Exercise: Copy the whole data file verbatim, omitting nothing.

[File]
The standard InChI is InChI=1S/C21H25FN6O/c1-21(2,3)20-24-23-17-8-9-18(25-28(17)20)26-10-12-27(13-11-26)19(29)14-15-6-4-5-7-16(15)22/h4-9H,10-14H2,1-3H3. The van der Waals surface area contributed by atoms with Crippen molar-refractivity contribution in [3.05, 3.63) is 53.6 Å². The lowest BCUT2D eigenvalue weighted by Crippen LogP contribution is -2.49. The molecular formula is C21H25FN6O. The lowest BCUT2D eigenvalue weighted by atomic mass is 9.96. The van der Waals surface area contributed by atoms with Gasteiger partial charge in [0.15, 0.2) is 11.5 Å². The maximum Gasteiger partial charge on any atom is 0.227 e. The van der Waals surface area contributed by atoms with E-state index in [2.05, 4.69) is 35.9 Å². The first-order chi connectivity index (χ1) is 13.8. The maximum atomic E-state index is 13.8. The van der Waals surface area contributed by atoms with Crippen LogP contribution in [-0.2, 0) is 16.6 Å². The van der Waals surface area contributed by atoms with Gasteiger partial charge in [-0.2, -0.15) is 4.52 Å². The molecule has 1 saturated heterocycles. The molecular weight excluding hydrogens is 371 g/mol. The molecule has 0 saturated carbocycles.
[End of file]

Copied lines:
The standard InChI is InChI=1S/C21H25FN6O/c1-21(2,3)20-24-23-17-8-9-18(25-28(17)20)26-10-12-27(13-11-26)19(29)14-15-6-4-5-7-16(15)22/h4-9H,10-14H2,1-3H3. The van der Waals surface area contributed by atoms with Crippen molar-refractivity contribution in [3.05, 3.63) is 53.6 Å². The lowest BCUT2D eigenvalue weighted by Crippen LogP contribution is -2.49. The molecular formula is C21H25FN6O. The lowest BCUT2D eigenvalue weighted by atomic mass is 9.96. The van der Waals surface area contributed by atoms with Gasteiger partial charge in [0.15, 0.2) is 11.5 Å². The maximum Gasteiger partial charge on any atom is 0.227 e. The van der Waals surface area contributed by atoms with E-state index in [2.05, 4.69) is 35.9 Å². The first-order chi connectivity index (χ1) is 13.8. The maximum atomic E-state index is 13.8. The van der Waals surface area contributed by atoms with Crippen LogP contribution in [-0.2, 0) is 16.6 Å². The van der Waals surface area contributed by atoms with Gasteiger partial charge in [-0.2, -0.15) is 4.52 Å². The molecule has 1 saturated heterocycles. The molecular weight excluding hydrogens is 371 g/mol. The molecule has 0 saturated carbocycles.